Alex Golub, October 1st, 2005
Marshall Sahlins wants to make the Internet the new medium for traditional pamphleteering. Sahlins, a celebrated anthropologist at the University of Chicago and the founder of Prickly Paradigm Press, has decided to re-release the press’s backlist with “some rights reserved.” This week, Prickly Paradigm goes online with the publication of five pamphlets under a Creative Commons license.
Alex Golub, a graduate student at the University of Chicago, recently spoke with Sahlins about his project.
Creative Commons: What is Prickly Paradigm Press and how did it come about?
Marshall Sahlins: Well, Prickly Paradigm is a pamphlet producing press—that’s a five-word alliteration—which began as the heir of a British press called Prickly Pear. Prickly Pear was founded by the anthropologist Keith Hart in 1993 and published ten pamphlets. It then branched into North American and British offices, which were essentially independent of each other—they worked independently of each other and there was no total organization. I had already written a pamphlet for Prickly Pear called Waiting for Foucault, and a few years ago had written something else that I thought was suitable for a Prickly Pear pamphlet. I never did publish it as a pamphlet, but at the time I contacted Matthew Engelke, the man who was running the North American branch of Prickly Pear, and who was then was a graduate student in anthropology at the University of Virginia. He told me that he was unable to publish my pamphlet because he didn’t have enough money, since he only could publish pamphlets when he had a sufficient return from those that were already in print. At that rate, he was publishing about once a year. So I asked him how much it cost to publish a pamphlet and he told me, and I thought that if I could raise sufficient money we could publish at least four or six pamphlets a year if we took over the press. So I essentially inherited the press, and I started a limited liability company to publish these pamphlets.
The first thing we ran into was that we had to change the name, because there were already three Prickly Pear presses in the United States, one of which had been in existence for twenty-three years. We had already gotten mail addressed to them—it was not a good idea to continue that name. So we developed a new name, Prickly Paradigm Press, and we started publishing. The first thing we published was a revision of my pamphlet, Waiting for Foucault, which was now called Waiting for Foucault Still, and there will be a further edition in the not too distant future called Still Waiting for Foucault, Yet—each edition enlarged by about fifty percent. In the first half-year we published five pamphlets; the next semester we published four more. We then published another four, and the fourth semester we were in business we published two. So we’ve published fifteen pamphlets altogether. Our aim is not to publish anthropology pamphlets exclusively, or even preferentially. Approximately forty percent of these pamphlets are by anthropologists and about anthropology, but we range over quite a bit of other territory, some of it political, some of it in the fields of art criticism, economics, and cultural studies, one on academic publishing.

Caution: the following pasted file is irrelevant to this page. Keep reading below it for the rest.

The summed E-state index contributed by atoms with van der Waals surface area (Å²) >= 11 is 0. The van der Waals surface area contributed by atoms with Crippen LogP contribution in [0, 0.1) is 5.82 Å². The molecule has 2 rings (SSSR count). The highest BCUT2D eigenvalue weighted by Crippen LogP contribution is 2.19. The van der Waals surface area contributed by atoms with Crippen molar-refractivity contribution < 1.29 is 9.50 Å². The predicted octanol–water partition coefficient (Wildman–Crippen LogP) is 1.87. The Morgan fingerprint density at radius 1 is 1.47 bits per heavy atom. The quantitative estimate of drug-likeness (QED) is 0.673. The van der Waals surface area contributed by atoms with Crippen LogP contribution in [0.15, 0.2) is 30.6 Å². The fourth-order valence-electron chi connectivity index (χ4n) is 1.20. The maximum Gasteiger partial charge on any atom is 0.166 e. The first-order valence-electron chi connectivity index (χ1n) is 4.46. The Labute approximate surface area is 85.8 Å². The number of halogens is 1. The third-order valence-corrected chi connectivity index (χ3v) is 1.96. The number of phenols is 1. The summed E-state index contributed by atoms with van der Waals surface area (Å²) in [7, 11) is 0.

CC: So there’s really an idea that it’s sort of a pamphleteering outfit in the old style of public distribution of pamphlets?
MS: Yes. The object was to give people free reign to talk about things that they wouldn’t normally talk about or that were beyond their particular discipline, something that they thought was of general interest, that they could get off their chest without having a big scholarly apparatus, footnotes and so on. We wanted them to just let go, and that’s the way we’ve published. It’s the old pamphlet form, yes. But the fact that we are going into a Creative Commons licensing scheme also indicates something that was said about us very early on in the New York Times, namely, that we raise the question issue of whether the Internet is the new pamphlet arena. There is something to be said for the notion that bloggers and their like are a new form of pamphleteering. So the fact that we’re going onto the Net in this way is consistent with the observation that the Net has taken over the function of discussion in the public sphere, and it’s consistent with our own approach and spirit.
CC: Have you encountered resistance from your authors about publishing for free?
MS: About going free?
MS: There was only one. I would like to mention his name, but… Well, he resisted in all sorts of ways about all kinds of things, including accusing us of keeping his royalties! And we’ve had a couple of “I’ll wait and see” responses. But basically the responses are positive, ranging up to “I’m proud to be associated with a press like that.”